As expected, Trump announced that he would refuse to certify that Iran is in compliance with the nuclear weapons agreement we and five other nations signed with that country last year. This despite the fact that the UN and his own cabinet officers and intelligence agencies have certified that they are in full compliance.
The administration asked Congress to attach new caveats that could either alter the pact or lead to its rupture. Sounding frustrated and angry, Trump also threatened to unilaterally withdraw from the seven-nation accord if his concerns are not met.
“We will not continue down the path whose predictable conclusion is more violence, more terror and the very real threat of Iran’s nuclear breakout,” Trump said in remarks delivered at the White House.
As usual, his claim is the precise opposite of reality. Withdrawing from the deal makes it more likely — a lot more likely — that Iran will develop nuclear weapons (or that we’ll go to war to prevent them from doing so, likely with Israel involved, which would spark a region-wide war). But while making bold and false declarations, he’s also being a coward taking this route because he isn’t scrapping the deal entirely, just throwing it into Congress’ lap so he can avoid responsibility for whatever they decide to do.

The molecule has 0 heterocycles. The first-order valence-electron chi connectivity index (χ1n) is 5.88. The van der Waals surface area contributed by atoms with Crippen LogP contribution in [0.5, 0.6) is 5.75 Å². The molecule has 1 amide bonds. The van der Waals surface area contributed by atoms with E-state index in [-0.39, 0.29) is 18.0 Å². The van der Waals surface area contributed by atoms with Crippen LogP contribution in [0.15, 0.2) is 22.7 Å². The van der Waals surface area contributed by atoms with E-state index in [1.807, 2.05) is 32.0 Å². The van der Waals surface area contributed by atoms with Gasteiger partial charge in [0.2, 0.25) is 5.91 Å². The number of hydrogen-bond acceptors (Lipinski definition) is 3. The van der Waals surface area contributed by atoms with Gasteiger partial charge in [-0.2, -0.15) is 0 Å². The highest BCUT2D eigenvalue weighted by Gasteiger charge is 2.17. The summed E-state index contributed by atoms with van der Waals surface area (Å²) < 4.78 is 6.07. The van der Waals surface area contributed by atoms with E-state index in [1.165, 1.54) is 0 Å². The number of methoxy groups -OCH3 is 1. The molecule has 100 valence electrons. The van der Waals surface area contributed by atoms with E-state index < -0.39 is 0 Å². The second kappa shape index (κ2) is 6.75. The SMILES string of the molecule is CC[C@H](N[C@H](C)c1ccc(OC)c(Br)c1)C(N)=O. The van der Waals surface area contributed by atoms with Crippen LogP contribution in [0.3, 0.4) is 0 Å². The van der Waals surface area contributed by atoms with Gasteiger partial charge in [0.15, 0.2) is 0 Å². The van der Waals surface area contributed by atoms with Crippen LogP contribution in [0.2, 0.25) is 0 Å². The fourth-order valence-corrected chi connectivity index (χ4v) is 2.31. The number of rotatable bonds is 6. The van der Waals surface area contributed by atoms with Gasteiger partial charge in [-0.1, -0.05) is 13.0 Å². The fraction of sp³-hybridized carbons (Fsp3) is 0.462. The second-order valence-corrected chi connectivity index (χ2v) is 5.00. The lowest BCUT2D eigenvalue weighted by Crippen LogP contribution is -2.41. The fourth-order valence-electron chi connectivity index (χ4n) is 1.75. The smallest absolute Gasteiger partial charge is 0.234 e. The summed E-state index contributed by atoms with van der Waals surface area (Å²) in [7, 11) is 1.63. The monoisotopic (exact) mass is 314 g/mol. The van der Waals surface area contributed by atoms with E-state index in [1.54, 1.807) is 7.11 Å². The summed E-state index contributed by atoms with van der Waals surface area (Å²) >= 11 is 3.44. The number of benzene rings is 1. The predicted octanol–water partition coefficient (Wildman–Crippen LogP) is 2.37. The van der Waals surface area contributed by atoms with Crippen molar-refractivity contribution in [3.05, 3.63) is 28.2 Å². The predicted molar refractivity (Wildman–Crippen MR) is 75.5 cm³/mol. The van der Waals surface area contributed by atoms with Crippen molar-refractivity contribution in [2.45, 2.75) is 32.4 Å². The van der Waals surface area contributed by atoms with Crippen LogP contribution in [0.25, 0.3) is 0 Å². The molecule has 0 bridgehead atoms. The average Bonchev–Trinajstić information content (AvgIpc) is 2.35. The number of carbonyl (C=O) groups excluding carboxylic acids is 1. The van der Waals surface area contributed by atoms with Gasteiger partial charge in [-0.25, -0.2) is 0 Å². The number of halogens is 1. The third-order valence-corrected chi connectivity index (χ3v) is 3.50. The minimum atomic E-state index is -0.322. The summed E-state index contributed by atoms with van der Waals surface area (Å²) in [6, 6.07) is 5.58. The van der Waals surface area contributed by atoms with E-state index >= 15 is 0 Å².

Thankfully, even some Republican legislators seem to think it’s a bad idea to scuttle the deal. One of them is Sen. Bob Corker, who chairs the Senate Foreign Relations Committee and has been the target of Trump’s juvenile twitter attacks recently. He could help prevent the imposition of news requirements or sanctions on Iran, which might save the deal from being scrapped and prevent Iran from restarting its nuclear weapons program. And he’s not exactly on Trump’s side these days.
This half-hearted action by Trump is a result of having been told by the generals whose favor he wants to curry so badly that the deal is a good one and a necessary one. Secretary of Defense James Mattis, Chief of Staff John Kelly and National Security Adviser HR McMaster all support the deal. The Washington Post reports that Trump was “livid” about this and “threw a fit” over their rejection of his ridiculous position. But he was hemmed in and he knew it. So the generals came up with this idea as a way for Trump to save face without actually destroying the deal by passing the buck to Congress.
Trump really has a thing for generals and I suspect he thinks having them around gives him credibility, but that only works if he actually listens to them. But he had painted himself into a political corner and those generals offered him a way out that makes him look like a fool to any rational person, but not to his base.